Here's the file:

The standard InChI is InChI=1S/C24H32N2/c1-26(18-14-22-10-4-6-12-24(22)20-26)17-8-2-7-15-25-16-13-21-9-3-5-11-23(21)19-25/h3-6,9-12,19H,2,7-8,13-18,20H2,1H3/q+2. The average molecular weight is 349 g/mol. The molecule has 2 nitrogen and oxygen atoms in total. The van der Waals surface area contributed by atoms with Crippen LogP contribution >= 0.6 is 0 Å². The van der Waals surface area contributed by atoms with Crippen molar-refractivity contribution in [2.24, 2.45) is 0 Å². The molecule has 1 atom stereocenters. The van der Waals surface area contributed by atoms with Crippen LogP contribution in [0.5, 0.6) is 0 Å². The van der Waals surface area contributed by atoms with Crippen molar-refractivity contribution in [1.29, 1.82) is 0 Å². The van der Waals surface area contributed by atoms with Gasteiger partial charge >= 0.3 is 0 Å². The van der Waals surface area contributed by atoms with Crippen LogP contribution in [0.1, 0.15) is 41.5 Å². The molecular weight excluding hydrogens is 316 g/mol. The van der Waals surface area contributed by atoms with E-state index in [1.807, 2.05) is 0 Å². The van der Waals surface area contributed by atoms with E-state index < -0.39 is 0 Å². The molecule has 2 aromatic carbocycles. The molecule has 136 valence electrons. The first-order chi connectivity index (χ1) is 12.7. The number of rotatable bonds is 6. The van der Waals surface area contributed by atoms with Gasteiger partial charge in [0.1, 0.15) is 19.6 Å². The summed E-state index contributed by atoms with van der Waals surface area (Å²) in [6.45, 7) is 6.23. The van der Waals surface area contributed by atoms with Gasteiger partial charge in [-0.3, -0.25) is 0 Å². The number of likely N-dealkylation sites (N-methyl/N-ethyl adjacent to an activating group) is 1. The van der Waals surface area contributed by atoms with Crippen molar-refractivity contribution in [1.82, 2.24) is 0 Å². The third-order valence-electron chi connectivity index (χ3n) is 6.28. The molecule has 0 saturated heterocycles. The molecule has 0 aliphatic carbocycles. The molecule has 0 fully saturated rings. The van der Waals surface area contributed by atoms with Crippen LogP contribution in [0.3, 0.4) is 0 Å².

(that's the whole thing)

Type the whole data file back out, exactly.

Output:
The standard InChI is InChI=1S/C24H32N2/c1-26(18-14-22-10-4-6-12-24(22)20-26)17-8-2-7-15-25-16-13-21-9-3-5-11-23(21)19-25/h3-6,9-12,19H,2,7-8,13-18,20H2,1H3/q+2. The average molecular weight is 349 g/mol. The molecule has 2 nitrogen and oxygen atoms in total. The van der Waals surface area contributed by atoms with Crippen LogP contribution >= 0.6 is 0 Å². The van der Waals surface area contributed by atoms with Crippen molar-refractivity contribution in [2.24, 2.45) is 0 Å². The molecule has 1 atom stereocenters. The van der Waals surface area contributed by atoms with Crippen LogP contribution in [0.5, 0.6) is 0 Å². The van der Waals surface area contributed by atoms with Crippen molar-refractivity contribution in [1.29, 1.82) is 0 Å². The van der Waals surface area contributed by atoms with Gasteiger partial charge >= 0.3 is 0 Å². The van der Waals surface area contributed by atoms with Crippen LogP contribution in [0.1, 0.15) is 41.5 Å². The molecular weight excluding hydrogens is 316 g/mol. The van der Waals surface area contributed by atoms with E-state index in [1.807, 2.05) is 0 Å². The van der Waals surface area contributed by atoms with E-state index < -0.39 is 0 Å². The molecule has 2 aromatic carbocycles. The molecule has 136 valence electrons. The first-order chi connectivity index (χ1) is 12.7. The number of rotatable bonds is 6. The van der Waals surface area contributed by atoms with Gasteiger partial charge in [0.1, 0.15) is 19.6 Å². The summed E-state index contributed by atoms with van der Waals surface area (Å²) in [6.45, 7) is 6.23. The van der Waals surface area contributed by atoms with Gasteiger partial charge in [-0.3, -0.25) is 0 Å². The number of likely N-dealkylation sites (N-methyl/N-ethyl adjacent to an activating group) is 1. The van der Waals surface area contributed by atoms with Crippen molar-refractivity contribution in [1.82, 2.24) is 0 Å². The third-order valence-electron chi connectivity index (χ3n) is 6.28. The molecule has 0 saturated heterocycles. The molecule has 0 aliphatic carbocycles. The molecule has 0 fully saturated rings. The van der Waals surface area contributed by atoms with Crippen LogP contribution in [0.3, 0.4) is 0 Å².